“I think, specifically with bringing in their adult children, you always have the challenge of a different perspective, a new style, a new outlook on how they want to handle themselves,” says Painter. “Although Astro has been at the forefront in the areas of production, I saw that I could offer insight on social media and communications.”

Having grown up around cell phones and computers, updating technology was a focus for Painter when he joined the company. It was a big change, but it came along in small ways over time.

Meggan Ciaccia of Ciaccia CPA, an accounting firm based in Mantua, is no stranger to the challenge of change. Her father started the firm in 1982; after both a first career in social work and then returning to school for an accounting degree, Ciaccia joined her father as an employee in 2003. She made partner in 2013, and they worked together until her father retired last year.

I am a second-generation business owner for a year now. The thing I have struggled with the most over this past year is making changes. I need to look to the future and make decisions and changes that are best for me, my family, my team and the practice,” Ciaccia says. “At the same time, I want to be sensitive to what my dad’s legacy is and what he created over the last 40 years.

“It’s a strange balance of turning his legacy into my legacy.”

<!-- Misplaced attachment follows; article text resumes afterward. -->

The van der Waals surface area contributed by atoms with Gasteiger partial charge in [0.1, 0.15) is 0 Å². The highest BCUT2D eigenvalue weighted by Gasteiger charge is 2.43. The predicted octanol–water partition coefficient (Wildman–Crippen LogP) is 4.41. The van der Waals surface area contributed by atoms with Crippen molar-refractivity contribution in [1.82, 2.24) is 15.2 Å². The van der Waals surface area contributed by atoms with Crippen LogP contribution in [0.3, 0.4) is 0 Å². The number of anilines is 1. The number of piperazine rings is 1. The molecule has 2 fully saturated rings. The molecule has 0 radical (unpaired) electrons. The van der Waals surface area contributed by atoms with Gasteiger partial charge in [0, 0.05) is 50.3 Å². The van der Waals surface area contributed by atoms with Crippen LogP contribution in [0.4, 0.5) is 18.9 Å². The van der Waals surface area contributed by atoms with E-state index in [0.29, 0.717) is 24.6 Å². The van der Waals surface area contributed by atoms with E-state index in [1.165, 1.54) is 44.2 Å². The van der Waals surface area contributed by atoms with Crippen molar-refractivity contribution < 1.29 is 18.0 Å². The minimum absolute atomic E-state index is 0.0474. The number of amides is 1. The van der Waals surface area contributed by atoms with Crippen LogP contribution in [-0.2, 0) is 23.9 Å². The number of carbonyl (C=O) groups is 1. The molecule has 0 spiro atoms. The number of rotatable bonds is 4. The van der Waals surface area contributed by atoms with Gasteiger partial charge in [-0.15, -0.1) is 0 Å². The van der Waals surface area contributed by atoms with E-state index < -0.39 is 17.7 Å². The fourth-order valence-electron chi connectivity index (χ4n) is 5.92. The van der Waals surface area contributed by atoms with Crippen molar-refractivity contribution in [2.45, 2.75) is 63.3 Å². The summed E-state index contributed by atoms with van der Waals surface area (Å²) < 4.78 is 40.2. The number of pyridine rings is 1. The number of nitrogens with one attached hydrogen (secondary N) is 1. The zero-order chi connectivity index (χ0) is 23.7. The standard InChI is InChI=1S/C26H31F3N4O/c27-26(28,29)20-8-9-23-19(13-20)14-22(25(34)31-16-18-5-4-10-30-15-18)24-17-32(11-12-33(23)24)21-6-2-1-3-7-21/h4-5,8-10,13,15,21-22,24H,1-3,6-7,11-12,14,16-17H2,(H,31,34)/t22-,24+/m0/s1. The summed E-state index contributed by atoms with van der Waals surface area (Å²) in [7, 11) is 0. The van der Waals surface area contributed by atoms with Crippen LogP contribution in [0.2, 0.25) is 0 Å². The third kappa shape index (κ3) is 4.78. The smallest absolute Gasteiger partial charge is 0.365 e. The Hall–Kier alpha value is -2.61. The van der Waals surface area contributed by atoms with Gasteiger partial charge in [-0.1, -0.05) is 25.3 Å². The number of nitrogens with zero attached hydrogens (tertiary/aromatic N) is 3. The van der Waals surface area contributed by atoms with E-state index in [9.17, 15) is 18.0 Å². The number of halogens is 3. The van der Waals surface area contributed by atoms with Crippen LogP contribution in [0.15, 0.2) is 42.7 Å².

Getting Outside Experience

Much like Ciaccia didn’t go right into business with her father, many successful family businesses experience the same with younger generations. Whether it’s an entirely different career path or a job in the same field, it’s not uncommon for the next generation to get their professional feet wet elsewhere before diving into the family business.

Lamboy, in fact, encourages it.

Before joining his family’s furniture company, Lamboy was on the hotel-and-restaurant management track. This opportunity to work outside the family business was beneficial, and something Lamboy recommends for anyone who wants to work with family.

“Growing up in a family of entrepreneurs, I think the best advice is to send them off to work for somebody else before they come to work for you,” Lamboy notes. “It’s a very different dynamic. And if they’re interested in the industry family is in, they’ll learn more and bring that knowledge to the company itself.”

The Umosella brothers—Steve, James and Mark—are the third generation to take the helm of United Asphalt Company, a Winslow Township business started by their grandfather in 1963. The trio’s father took over in 1975, and the brothers grew up working “every part of the business,” according to Steve Umosella, company president.

“Whether it was sweeping floors, labeling pails, making product—it was kind of how my grandfather handled it with my dad. You had to understand everything from every aspect of the business. So my father did that with each one of us, with me and my brothers from our early teens, working there over the summers,” says Umosella.

However, growing up in the business didn’t lock them into a future career. Umosella emphasizes that his dad encouraged his sons to explore their options, simply letting them know when an opportunity opened up at the company that he felt would be a good fit for them.